They are beautiful to look at, cover a total of many hundreds of kilometers, some of them are very old – and they are worth protecting: Gromačas, stone walls built by hand in painstaking dry construction in Croatia. But what is it about these picturesque structures, who built them and for what reason? SeaHelp went after this question.
In addition to gorgeous anchorages, beautiful beaches and cities with historically extremely interesting buildings, whose age partly reach into the Middle Ages, Croatia has much more to offer. Many Croatia vacationers know, for example, Vela Gromača on Krk, which translates into German as “Great Dry Wall”, which – along with the ruins of the church of St. Juraj – is an architectural feature on the island.
Vela Gromača is located not far from the village of Kras, on the highest peak in the municipality of Dobrinj called Kuševica (311 meters above sea level). Visitors reach the structure by following a marked path from the cemetery parking lot to the viewpoint, which is about 250 meters away. The local population of the Dobrinj area calls this area “Saint Juraj“.
The name Gromača has become established in Croatia for all types of dry stone walls
Strictly speaking, Vela Gromača is not a dry stone wall in the traditional sense, but a large pile of stones hundreds of years old – which, however, was once built by hand by many people. Since then, the proper name Gromača has become common in Croatia for the designation of dry stone walls; the word vela means large.
Vela Gromača, the Great Cairn, which is located near the ruins of a small Romanesque church from 1230 and marked with a red sign, is not only pretty to look at; many visitors wonder what these stones, carefully stacked on top of each other without binders and forming elongated walls, are all about – who built them? When? And for what reason?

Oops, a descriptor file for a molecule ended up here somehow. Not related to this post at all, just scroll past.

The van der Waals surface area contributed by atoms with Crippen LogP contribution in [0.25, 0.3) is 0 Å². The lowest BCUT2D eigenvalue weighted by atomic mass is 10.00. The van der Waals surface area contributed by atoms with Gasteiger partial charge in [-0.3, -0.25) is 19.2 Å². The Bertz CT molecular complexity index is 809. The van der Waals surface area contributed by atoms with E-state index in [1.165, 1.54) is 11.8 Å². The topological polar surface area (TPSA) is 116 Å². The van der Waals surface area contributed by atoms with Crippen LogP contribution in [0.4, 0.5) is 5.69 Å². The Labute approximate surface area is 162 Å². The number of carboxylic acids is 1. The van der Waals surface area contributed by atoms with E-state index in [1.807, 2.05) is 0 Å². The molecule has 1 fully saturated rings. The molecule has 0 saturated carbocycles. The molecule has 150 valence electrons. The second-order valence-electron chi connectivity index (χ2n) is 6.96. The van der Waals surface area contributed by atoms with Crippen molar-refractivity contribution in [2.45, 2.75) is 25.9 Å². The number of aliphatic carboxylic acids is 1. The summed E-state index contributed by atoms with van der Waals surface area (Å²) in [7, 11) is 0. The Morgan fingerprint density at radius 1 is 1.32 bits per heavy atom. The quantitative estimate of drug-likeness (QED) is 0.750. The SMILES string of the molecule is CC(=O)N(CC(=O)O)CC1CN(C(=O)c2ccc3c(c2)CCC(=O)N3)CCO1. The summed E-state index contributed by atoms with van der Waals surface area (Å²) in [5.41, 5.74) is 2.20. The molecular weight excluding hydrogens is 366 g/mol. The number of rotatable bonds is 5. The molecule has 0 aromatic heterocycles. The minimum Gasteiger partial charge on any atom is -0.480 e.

Gromačas are an expression of traditional architecture, bearing witness to the arduous daily life of the inhabitants
What is certain is that the dry stone walls, which can be admired in many places in Croatia in a wide variety of shapes and sizes, are an expression of autochthonous (traditional), folk architecture. The buildings, called by the locals only Gromača, are witnesses of the arduous everyday life of the islanders, which in the past was mainly characterized by agriculture and sheep breeding.
Many generations of people have created with their hands work from the stony soils little by little small fertile cultivation areas by digging the stones out of the ground one by one. But where to put all the larger and smaller, mostly white stones?
People came up with the idea of using these stones right away for fencing their small plots of land, so they didn’t have to transport the stones far away; they virtually “walled in” their plots of land, and without any mortar or other binding agents.
The walls were created when cultivation areas were created – and to “fence in” the plots
A positive side effect of this kind of “processing” of the many stones on the spot was and is that in this way it is prevented that the fertile earth is washed away by the rain right away, or that animals cause feeding damage to the few cultivable areas.
In addition, later entire pastures were “fenced in” in this way – there were enough stones. Finally, the stone walls also served as boundary markers of land ownership against the neighbors.
Mrgari, so-called “flowers of stone”, on the island of Krk represent a special feature
A peculiarity on the island of Krk are so-called mrgari – dry stone walls, built specifically for the temporary shelter and separation of sheep. These walls, also called “blossoms of stone”, consist of a central area, the large “hall” and, as in the case of a flower, smaller areas laid out all around (from the air actually reminiscent of petals), owned by different shepherds.